An extensive collection of NAME simulations are produced for 12 release sites across Europe (see Fig. 1) over a 5-month period from 2 November 2018 to 1 April 2019, designed to sample a range of different geographical locations and meteorological scenarios. Note that these are not locations of known nuclear facilities but are instead chosen to represent various topographical situations that could be subject to coastal effects, flow channelling by terrain, etc. and to sample variations in European climatology. Some sites such as Mace Head, Ireland, are usually well-exposed to synoptic-scale meteorological influences, whereas other sites may be more sheltered or might be expected to see more influence from regional effects. The simulations were performed using the 00:00 and 12:00 UTC ensemble forecasts for every day in the period of the experiment. Each release starts 6 h after the meteorological forecast data initialisation time.

Computational constraints on compute resource and data storage have limited the study to a 5-month period of forecasts for a small number of mid-latitude sites in the European region (though our dataset is still very extensive when compared with any other ensemble dispersion study to date). As a technical note, even with the above constraints, the full study (radiological and volcanic ash scenarios) involved over 20 000 individual NAME simulations, using over 15 000 node hours of high-performance computing (HPC) and collectively producing over 4 TB of model output data. Ideally several years of simulations and at a wider range of locations (e.g.  including the tropics) would be needed to effectively sample the variability in meteorological conditions more universally.

Model output requested for the radiological scenario includes 1 h mean air concentration and 1 h deposition for each hour of the simulation, as well as total time-integrated air concentration and total accumulated deposition at the end of the 48 h forecast period. All quantities are output on a regular latitude–longitude grid with a nominal grid resolution of 10 km and with air concentration averaged over the near-surface (0–100 m) layer.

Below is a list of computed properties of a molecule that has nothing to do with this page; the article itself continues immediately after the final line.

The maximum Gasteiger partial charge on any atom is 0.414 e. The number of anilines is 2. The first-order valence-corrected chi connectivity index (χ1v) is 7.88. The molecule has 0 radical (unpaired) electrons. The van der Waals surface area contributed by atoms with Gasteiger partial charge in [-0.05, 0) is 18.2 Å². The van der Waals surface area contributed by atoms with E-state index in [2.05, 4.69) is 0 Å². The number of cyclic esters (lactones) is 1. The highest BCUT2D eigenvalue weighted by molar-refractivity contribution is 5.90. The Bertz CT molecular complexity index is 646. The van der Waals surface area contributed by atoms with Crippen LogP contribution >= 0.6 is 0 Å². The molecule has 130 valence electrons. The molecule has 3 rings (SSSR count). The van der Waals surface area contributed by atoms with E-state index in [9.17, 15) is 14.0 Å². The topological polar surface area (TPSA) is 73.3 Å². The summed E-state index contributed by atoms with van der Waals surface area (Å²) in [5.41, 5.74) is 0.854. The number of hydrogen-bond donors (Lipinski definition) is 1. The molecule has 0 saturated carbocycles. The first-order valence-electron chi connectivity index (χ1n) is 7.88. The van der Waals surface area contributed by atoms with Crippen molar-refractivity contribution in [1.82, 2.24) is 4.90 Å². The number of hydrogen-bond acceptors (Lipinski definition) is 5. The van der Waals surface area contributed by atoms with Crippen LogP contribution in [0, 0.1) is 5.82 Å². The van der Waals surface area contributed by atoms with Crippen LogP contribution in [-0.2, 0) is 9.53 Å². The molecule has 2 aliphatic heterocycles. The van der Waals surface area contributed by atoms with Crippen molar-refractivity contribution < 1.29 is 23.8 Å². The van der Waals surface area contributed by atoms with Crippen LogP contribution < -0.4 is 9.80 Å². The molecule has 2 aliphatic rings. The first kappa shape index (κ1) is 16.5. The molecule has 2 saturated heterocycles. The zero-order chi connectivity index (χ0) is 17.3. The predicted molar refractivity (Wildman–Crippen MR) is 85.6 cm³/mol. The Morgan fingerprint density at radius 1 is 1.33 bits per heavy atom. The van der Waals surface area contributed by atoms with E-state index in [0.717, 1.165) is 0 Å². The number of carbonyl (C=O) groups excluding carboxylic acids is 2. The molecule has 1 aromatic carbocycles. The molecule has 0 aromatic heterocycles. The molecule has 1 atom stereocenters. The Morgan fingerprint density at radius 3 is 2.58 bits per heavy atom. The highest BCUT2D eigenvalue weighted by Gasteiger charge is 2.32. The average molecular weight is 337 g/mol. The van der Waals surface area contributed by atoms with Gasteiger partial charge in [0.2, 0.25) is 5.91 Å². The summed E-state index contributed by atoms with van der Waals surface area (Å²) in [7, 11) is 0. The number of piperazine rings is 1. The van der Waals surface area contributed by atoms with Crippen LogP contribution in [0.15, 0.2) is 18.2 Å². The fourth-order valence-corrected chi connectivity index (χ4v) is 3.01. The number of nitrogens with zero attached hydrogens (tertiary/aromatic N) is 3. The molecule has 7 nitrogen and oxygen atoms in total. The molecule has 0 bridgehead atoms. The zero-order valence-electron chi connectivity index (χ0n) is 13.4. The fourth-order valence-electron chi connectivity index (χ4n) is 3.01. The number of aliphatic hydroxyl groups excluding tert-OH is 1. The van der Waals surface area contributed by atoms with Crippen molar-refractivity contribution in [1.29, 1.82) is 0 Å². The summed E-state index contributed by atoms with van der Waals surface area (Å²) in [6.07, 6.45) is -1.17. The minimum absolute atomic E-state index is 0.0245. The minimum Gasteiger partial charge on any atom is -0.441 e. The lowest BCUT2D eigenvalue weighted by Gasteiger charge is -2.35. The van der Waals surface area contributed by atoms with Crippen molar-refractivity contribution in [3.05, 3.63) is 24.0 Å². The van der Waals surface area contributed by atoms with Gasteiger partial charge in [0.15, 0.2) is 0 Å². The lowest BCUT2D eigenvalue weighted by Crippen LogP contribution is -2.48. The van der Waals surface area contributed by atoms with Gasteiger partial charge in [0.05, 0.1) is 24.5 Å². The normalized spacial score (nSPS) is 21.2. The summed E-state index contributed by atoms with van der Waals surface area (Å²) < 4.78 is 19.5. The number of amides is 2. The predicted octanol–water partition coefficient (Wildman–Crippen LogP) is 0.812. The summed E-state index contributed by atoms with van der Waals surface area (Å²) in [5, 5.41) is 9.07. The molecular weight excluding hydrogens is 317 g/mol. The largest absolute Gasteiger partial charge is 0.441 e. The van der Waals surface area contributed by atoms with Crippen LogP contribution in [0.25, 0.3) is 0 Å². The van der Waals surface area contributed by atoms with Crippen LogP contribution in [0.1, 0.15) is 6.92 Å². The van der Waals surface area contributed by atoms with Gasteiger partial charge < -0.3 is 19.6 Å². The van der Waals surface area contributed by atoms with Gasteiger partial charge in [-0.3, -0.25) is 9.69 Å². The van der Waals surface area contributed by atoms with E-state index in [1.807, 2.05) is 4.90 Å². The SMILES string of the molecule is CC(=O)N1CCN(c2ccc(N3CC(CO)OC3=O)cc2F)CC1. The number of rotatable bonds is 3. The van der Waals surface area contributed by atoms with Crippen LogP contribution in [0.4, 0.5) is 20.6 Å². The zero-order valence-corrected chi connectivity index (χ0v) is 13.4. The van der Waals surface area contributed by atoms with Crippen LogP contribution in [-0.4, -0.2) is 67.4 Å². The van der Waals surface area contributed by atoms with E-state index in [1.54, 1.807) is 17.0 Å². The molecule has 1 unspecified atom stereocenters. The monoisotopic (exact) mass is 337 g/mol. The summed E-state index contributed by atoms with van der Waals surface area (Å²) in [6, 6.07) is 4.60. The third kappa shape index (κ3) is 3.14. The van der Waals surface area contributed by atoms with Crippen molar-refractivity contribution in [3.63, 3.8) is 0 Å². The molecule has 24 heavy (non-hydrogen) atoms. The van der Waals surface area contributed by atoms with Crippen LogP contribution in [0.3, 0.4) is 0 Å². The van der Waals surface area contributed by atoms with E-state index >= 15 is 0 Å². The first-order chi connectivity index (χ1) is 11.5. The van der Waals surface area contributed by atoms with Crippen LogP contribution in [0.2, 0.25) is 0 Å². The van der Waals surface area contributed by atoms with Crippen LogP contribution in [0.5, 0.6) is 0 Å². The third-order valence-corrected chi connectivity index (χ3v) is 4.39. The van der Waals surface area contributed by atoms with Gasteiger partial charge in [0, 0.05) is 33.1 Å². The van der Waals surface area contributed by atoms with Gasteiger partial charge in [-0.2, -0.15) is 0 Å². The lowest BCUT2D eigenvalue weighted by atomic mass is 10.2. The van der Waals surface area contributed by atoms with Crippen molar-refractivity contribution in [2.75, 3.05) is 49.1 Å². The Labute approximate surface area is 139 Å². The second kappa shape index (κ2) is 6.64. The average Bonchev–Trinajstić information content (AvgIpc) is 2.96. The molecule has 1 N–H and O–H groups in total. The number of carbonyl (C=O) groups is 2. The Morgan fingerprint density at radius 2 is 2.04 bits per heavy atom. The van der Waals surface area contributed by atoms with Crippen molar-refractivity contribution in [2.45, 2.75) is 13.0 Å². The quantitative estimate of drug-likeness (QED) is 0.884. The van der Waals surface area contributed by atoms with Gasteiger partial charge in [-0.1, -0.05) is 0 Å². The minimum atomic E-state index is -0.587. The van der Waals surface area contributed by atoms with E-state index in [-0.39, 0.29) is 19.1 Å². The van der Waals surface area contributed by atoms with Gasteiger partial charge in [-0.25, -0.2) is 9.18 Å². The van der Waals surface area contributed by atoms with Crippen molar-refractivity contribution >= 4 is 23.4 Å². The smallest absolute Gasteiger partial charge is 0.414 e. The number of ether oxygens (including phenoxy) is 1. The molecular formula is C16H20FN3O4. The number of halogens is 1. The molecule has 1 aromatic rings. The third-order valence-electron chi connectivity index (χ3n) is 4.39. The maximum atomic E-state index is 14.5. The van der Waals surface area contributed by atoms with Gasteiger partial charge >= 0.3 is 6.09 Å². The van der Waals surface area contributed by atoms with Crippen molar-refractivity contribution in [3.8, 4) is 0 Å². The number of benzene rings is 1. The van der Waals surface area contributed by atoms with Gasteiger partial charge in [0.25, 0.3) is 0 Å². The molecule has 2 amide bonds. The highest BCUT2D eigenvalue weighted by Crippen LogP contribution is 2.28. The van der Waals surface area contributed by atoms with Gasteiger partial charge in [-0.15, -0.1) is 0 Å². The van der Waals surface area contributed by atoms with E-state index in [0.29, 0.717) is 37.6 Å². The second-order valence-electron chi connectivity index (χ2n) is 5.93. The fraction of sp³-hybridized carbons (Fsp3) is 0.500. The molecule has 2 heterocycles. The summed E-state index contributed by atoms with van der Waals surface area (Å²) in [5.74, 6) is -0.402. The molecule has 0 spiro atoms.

2.2.2 Modelling configuration for volcanic ash release

The second scenario considers the case of a large volcanic eruption of an Icelandic volcano. Three hypothetical eruption scenarios are examined: an eruption of the Hekla volcano (63.99 N, 19.67 W), summit elevation 1490 ma.s.l. (above sea level), releasing ash to an altitude of 12 km and an eruption of the Öraefajökull volcano (64.00 N, 16.65 W), summit elevation 2010 ma.s.l., with eruption altitudes of 12 and 25 km (see Fig. 1). These three different cases are designed to sample possible eruption scenarios, albeit in a very limited manner. The two 12 km scenarios will test that results are not overly sensitive to small differences between broadly similar eruptions (in this case, there is a ca. 150 km lateral offset between the two volcanoes and their summit heights differ by ca. 500 m, introducing a factor of 2.5 difference in the mass of ash released). The third scenario then represents a much larger eruption event. To represent a range of different meteorological conditions, NAME simulations were produced for the three eruption scenarios every 12 h over the period from 12 November 2018 to 1 April 2019 (though technical issues resulted in the loss of some simulations on two days during the study period). As with the radiological study, each release starts 6 h after the meteorological forecast data initialisation time.

All simulations use a model configuration based on the operational set-up used at the London Volcanic Ash Advisory Centre (VAAC) (Beckett et al.2020). Each simulation covers a 24 h period from the start of the eruption, replicating the duration of formal forecast products produced by the VAACs. The eruption source term is assumed to be constant throughout the model run. Mass eruption rates are determined using a relationship proposed by Mastin et al. (2009) between the height of the eruption column and the erupted mass flux and with the additional assumption that 5 % of emitted ash is fine enough to remain in the distal plume and be transported over long distances in the atmosphere. Consequently, each scenario uses a different mass eruption rate (Hekla 12 km: 8.79 × 1012g h−1; Öraefajökull 12 km: 3.56×1012g h−1; Öraefajökull 25 km: 1.13×1014g h−1). In particular, the 25 km eruption releases an order of magnitude more ash than the two lower-level eruptions.